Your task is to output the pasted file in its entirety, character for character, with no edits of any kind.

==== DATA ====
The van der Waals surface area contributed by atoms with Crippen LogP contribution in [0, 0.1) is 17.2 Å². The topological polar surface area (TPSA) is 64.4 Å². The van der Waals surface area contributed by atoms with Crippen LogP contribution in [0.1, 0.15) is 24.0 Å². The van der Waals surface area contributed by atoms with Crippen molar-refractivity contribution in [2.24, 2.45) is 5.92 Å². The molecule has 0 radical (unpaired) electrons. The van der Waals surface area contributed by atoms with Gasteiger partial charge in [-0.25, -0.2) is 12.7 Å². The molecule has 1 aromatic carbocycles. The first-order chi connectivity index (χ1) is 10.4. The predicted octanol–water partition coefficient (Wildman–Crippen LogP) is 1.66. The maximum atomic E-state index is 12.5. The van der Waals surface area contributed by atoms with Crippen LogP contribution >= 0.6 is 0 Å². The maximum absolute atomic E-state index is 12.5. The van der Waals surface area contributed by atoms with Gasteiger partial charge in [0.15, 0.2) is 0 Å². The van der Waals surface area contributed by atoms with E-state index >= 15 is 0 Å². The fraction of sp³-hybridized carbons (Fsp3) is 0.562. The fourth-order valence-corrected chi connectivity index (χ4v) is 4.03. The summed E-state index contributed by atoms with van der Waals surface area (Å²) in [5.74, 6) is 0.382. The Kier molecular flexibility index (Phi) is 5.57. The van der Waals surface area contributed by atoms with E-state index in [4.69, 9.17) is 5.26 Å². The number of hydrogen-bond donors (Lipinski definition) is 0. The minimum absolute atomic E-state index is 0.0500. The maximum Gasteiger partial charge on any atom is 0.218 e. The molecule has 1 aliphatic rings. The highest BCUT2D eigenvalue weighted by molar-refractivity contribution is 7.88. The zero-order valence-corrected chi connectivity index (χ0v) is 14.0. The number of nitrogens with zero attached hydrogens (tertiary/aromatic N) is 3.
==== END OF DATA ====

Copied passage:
The van der Waals surface area contributed by atoms with Crippen LogP contribution in [0, 0.1) is 17.2 Å². The topological polar surface area (TPSA) is 64.4 Å². The van der Waals surface area contributed by atoms with Crippen LogP contribution in [0.1, 0.15) is 24.0 Å². The van der Waals surface area contributed by atoms with Crippen molar-refractivity contribution in [2.24, 2.45) is 5.92 Å². The molecule has 0 radical (unpaired) electrons. The van der Waals surface area contributed by atoms with Gasteiger partial charge in [-0.25, -0.2) is 12.7 Å². The molecule has 1 aromatic carbocycles. The first-order chi connectivity index (χ1) is 10.4. The predicted octanol–water partition coefficient (Wildman–Crippen LogP) is 1.66. The maximum atomic E-state index is 12.5. The van der Waals surface area contributed by atoms with Crippen LogP contribution >= 0.6 is 0 Å². The maximum absolute atomic E-state index is 12.5. The van der Waals surface area contributed by atoms with Gasteiger partial charge in [0.15, 0.2) is 0 Å². The van der Waals surface area contributed by atoms with E-state index >= 15 is 0 Å². The fraction of sp³-hybridized carbons (Fsp3) is 0.562. The fourth-order valence-corrected chi connectivity index (χ4v) is 4.03. The summed E-state index contributed by atoms with van der Waals surface area (Å²) in [5.74, 6) is 0.382. The Kier molecular flexibility index (Phi) is 5.57. The van der Waals surface area contributed by atoms with E-state index in [4.69, 9.17) is 5.26 Å². The number of hydrogen-bond donors (Lipinski definition) is 0. The minimum absolute atomic E-state index is 0.0500. The maximum Gasteiger partial charge on any atom is 0.218 e. The molecule has 1 aliphatic rings. The highest BCUT2D eigenvalue weighted by molar-refractivity contribution is 7.88. The zero-order valence-corrected chi connectivity index (χ0v) is 14.0. The number of nitrogens with zero attached hydrogens (tertiary/aromatic N) is 3.